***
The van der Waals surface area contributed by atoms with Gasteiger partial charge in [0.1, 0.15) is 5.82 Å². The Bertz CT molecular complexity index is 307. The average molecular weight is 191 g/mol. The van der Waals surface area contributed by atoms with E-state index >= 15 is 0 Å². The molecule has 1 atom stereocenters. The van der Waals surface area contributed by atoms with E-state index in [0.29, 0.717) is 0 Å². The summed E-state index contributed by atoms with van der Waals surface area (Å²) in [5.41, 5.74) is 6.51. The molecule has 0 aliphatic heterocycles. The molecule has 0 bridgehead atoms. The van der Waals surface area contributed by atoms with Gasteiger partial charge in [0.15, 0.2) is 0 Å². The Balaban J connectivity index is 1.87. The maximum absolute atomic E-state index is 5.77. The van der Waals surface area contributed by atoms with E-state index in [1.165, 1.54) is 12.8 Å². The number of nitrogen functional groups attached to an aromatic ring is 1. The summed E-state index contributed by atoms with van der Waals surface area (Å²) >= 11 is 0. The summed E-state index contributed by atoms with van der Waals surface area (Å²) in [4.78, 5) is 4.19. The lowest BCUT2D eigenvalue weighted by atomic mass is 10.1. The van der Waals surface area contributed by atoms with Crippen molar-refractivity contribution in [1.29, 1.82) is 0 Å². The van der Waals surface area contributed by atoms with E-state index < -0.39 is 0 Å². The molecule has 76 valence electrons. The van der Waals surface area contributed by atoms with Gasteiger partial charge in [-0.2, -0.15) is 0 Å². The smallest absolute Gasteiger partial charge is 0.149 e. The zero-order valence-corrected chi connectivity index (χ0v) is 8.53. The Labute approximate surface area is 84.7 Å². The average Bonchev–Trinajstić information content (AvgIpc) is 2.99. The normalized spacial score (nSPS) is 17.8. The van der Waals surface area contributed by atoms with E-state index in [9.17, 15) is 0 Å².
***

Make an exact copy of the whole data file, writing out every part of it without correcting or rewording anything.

The van der Waals surface area contributed by atoms with Gasteiger partial charge in [0.1, 0.15) is 5.82 Å². The Bertz CT molecular complexity index is 307. The average molecular weight is 191 g/mol. The van der Waals surface area contributed by atoms with E-state index >= 15 is 0 Å². The molecule has 1 atom stereocenters. The van der Waals surface area contributed by atoms with E-state index in [0.29, 0.717) is 0 Å². The summed E-state index contributed by atoms with van der Waals surface area (Å²) in [5.41, 5.74) is 6.51. The molecule has 0 aliphatic heterocycles. The molecule has 0 bridgehead atoms. The van der Waals surface area contributed by atoms with Gasteiger partial charge in [0.15, 0.2) is 0 Å². The Balaban J connectivity index is 1.87. The maximum absolute atomic E-state index is 5.77. The van der Waals surface area contributed by atoms with E-state index in [1.165, 1.54) is 12.8 Å². The number of nitrogen functional groups attached to an aromatic ring is 1. The summed E-state index contributed by atoms with van der Waals surface area (Å²) >= 11 is 0. The summed E-state index contributed by atoms with van der Waals surface area (Å²) in [4.78, 5) is 4.19. The lowest BCUT2D eigenvalue weighted by atomic mass is 10.1. The van der Waals surface area contributed by atoms with Crippen molar-refractivity contribution in [1.29, 1.82) is 0 Å². The van der Waals surface area contributed by atoms with E-state index < -0.39 is 0 Å². The molecule has 76 valence electrons. The van der Waals surface area contributed by atoms with Gasteiger partial charge in [-0.2, -0.15) is 0 Å². The smallest absolute Gasteiger partial charge is 0.149 e. The zero-order valence-corrected chi connectivity index (χ0v) is 8.53. The Labute approximate surface area is 84.7 Å². The average Bonchev–Trinajstić information content (AvgIpc) is 2.99. The normalized spacial score (nSPS) is 17.8. The van der Waals surface area contributed by atoms with E-state index in [9.17, 15) is 0 Å².